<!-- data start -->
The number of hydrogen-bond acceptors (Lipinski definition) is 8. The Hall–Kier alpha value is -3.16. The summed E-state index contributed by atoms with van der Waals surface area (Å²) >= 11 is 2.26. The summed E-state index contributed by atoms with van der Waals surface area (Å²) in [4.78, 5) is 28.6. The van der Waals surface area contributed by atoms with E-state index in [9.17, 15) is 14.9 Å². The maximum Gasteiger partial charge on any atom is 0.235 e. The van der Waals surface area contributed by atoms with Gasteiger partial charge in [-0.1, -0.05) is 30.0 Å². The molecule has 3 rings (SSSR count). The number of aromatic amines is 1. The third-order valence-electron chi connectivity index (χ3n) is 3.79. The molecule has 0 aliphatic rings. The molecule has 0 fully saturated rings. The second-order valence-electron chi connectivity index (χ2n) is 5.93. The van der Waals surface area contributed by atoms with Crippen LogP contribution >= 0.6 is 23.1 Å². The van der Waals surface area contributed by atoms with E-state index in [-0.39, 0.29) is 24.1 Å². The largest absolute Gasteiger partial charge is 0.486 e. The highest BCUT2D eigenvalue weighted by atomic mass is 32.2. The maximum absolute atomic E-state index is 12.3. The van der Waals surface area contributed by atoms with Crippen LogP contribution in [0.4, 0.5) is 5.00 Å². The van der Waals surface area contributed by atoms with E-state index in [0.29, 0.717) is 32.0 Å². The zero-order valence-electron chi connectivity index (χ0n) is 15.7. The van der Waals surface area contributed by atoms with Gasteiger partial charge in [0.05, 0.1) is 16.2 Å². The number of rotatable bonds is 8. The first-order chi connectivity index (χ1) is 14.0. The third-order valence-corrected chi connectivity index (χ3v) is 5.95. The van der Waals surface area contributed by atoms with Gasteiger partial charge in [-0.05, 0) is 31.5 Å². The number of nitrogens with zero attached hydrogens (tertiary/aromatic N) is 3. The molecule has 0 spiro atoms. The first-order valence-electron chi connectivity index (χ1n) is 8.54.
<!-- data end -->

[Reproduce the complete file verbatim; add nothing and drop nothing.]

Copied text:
The number of hydrogen-bond acceptors (Lipinski definition) is 8. The Hall–Kier alpha value is -3.16. The summed E-state index contributed by atoms with van der Waals surface area (Å²) >= 11 is 2.26. The summed E-state index contributed by atoms with van der Waals surface area (Å²) in [4.78, 5) is 28.6. The van der Waals surface area contributed by atoms with E-state index in [9.17, 15) is 14.9 Å². The maximum Gasteiger partial charge on any atom is 0.235 e. The van der Waals surface area contributed by atoms with Gasteiger partial charge in [-0.1, -0.05) is 30.0 Å². The molecule has 3 rings (SSSR count). The number of aromatic amines is 1. The third-order valence-electron chi connectivity index (χ3n) is 3.79. The molecule has 0 aliphatic rings. The molecule has 0 fully saturated rings. The second-order valence-electron chi connectivity index (χ2n) is 5.93. The van der Waals surface area contributed by atoms with Crippen LogP contribution >= 0.6 is 23.1 Å². The van der Waals surface area contributed by atoms with E-state index in [-0.39, 0.29) is 24.1 Å². The largest absolute Gasteiger partial charge is 0.486 e. The highest BCUT2D eigenvalue weighted by atomic mass is 32.2. The maximum absolute atomic E-state index is 12.3. The van der Waals surface area contributed by atoms with Crippen LogP contribution in [0.4, 0.5) is 5.00 Å². The van der Waals surface area contributed by atoms with E-state index in [0.29, 0.717) is 32.0 Å². The zero-order valence-electron chi connectivity index (χ0n) is 15.7. The van der Waals surface area contributed by atoms with Gasteiger partial charge in [0.05, 0.1) is 16.2 Å². The number of rotatable bonds is 8. The first-order chi connectivity index (χ1) is 14.0. The third-order valence-corrected chi connectivity index (χ3v) is 5.95. The van der Waals surface area contributed by atoms with Gasteiger partial charge in [-0.05, 0) is 31.5 Å². The number of nitrogens with zero attached hydrogens (tertiary/aromatic N) is 3. The molecule has 0 spiro atoms. The first-order valence-electron chi connectivity index (χ1n) is 8.54.